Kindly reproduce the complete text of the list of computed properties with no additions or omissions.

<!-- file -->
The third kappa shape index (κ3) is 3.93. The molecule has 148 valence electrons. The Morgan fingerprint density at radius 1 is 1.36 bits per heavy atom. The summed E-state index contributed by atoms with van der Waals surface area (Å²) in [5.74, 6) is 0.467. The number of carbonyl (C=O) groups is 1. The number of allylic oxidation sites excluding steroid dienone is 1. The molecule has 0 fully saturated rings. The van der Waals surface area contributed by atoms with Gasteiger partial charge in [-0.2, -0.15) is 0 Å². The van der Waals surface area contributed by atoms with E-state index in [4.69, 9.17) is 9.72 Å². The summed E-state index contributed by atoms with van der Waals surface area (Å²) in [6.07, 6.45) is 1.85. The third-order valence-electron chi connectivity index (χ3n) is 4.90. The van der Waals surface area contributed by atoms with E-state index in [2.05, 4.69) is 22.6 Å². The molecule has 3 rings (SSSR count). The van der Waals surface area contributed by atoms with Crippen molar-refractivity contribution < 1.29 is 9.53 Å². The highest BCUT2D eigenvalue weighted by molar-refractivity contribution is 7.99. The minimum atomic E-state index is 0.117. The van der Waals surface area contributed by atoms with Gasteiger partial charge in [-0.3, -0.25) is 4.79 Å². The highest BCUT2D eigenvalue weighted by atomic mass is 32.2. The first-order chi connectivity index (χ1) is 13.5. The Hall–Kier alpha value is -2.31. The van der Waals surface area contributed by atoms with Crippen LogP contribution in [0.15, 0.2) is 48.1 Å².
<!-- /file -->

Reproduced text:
The third kappa shape index (κ3) is 3.93. The molecule has 148 valence electrons. The Morgan fingerprint density at radius 1 is 1.36 bits per heavy atom. The summed E-state index contributed by atoms with van der Waals surface area (Å²) in [5.74, 6) is 0.467. The number of carbonyl (C=O) groups is 1. The number of allylic oxidation sites excluding steroid dienone is 1. The molecule has 0 fully saturated rings. The van der Waals surface area contributed by atoms with Gasteiger partial charge in [-0.2, -0.15) is 0 Å². The van der Waals surface area contributed by atoms with E-state index in [4.69, 9.17) is 9.72 Å². The summed E-state index contributed by atoms with van der Waals surface area (Å²) in [6.07, 6.45) is 1.85. The third-order valence-electron chi connectivity index (χ3n) is 4.90. The van der Waals surface area contributed by atoms with E-state index in [2.05, 4.69) is 22.6 Å². The molecule has 3 rings (SSSR count). The van der Waals surface area contributed by atoms with Crippen molar-refractivity contribution < 1.29 is 9.53 Å². The highest BCUT2D eigenvalue weighted by molar-refractivity contribution is 7.99. The minimum atomic E-state index is 0.117. The van der Waals surface area contributed by atoms with Gasteiger partial charge in [-0.3, -0.25) is 4.79 Å². The highest BCUT2D eigenvalue weighted by atomic mass is 32.2. The first-order chi connectivity index (χ1) is 13.5. The Hall–Kier alpha value is -2.31. The van der Waals surface area contributed by atoms with Crippen LogP contribution in [0.15, 0.2) is 48.1 Å².